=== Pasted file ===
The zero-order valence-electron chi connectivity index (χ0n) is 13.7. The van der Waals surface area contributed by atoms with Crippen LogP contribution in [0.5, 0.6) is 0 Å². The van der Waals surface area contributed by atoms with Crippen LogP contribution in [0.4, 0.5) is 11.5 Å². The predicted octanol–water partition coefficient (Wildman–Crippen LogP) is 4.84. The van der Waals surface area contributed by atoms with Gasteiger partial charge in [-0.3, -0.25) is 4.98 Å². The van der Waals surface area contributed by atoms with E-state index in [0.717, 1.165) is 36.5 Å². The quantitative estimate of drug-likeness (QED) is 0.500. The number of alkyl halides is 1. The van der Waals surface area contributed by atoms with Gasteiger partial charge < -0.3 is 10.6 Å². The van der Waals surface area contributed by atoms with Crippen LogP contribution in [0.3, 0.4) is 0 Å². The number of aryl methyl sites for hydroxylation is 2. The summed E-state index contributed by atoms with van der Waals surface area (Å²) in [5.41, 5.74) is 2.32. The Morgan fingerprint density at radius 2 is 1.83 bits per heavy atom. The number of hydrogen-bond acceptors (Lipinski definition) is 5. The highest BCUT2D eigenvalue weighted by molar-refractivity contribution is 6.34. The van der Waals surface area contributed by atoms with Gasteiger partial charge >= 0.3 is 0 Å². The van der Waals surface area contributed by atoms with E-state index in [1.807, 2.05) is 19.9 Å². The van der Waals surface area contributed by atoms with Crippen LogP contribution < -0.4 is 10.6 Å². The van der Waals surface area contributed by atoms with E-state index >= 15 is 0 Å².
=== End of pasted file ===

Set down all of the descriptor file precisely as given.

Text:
The zero-order valence-electron chi connectivity index (χ0n) is 13.7. The van der Waals surface area contributed by atoms with Crippen LogP contribution in [0.5, 0.6) is 0 Å². The van der Waals surface area contributed by atoms with Crippen LogP contribution in [0.4, 0.5) is 11.5 Å². The predicted octanol–water partition coefficient (Wildman–Crippen LogP) is 4.84. The van der Waals surface area contributed by atoms with Gasteiger partial charge in [-0.3, -0.25) is 4.98 Å². The van der Waals surface area contributed by atoms with E-state index in [0.717, 1.165) is 36.5 Å². The quantitative estimate of drug-likeness (QED) is 0.500. The number of alkyl halides is 1. The van der Waals surface area contributed by atoms with Gasteiger partial charge < -0.3 is 10.6 Å². The van der Waals surface area contributed by atoms with Crippen LogP contribution in [0.3, 0.4) is 0 Å². The number of aryl methyl sites for hydroxylation is 2. The summed E-state index contributed by atoms with van der Waals surface area (Å²) in [5.41, 5.74) is 2.32. The Morgan fingerprint density at radius 2 is 1.83 bits per heavy atom. The number of hydrogen-bond acceptors (Lipinski definition) is 5. The highest BCUT2D eigenvalue weighted by molar-refractivity contribution is 6.34. The van der Waals surface area contributed by atoms with Gasteiger partial charge >= 0.3 is 0 Å². The van der Waals surface area contributed by atoms with E-state index in [1.807, 2.05) is 19.9 Å². The van der Waals surface area contributed by atoms with Crippen LogP contribution < -0.4 is 10.6 Å². The van der Waals surface area contributed by atoms with E-state index >= 15 is 0 Å².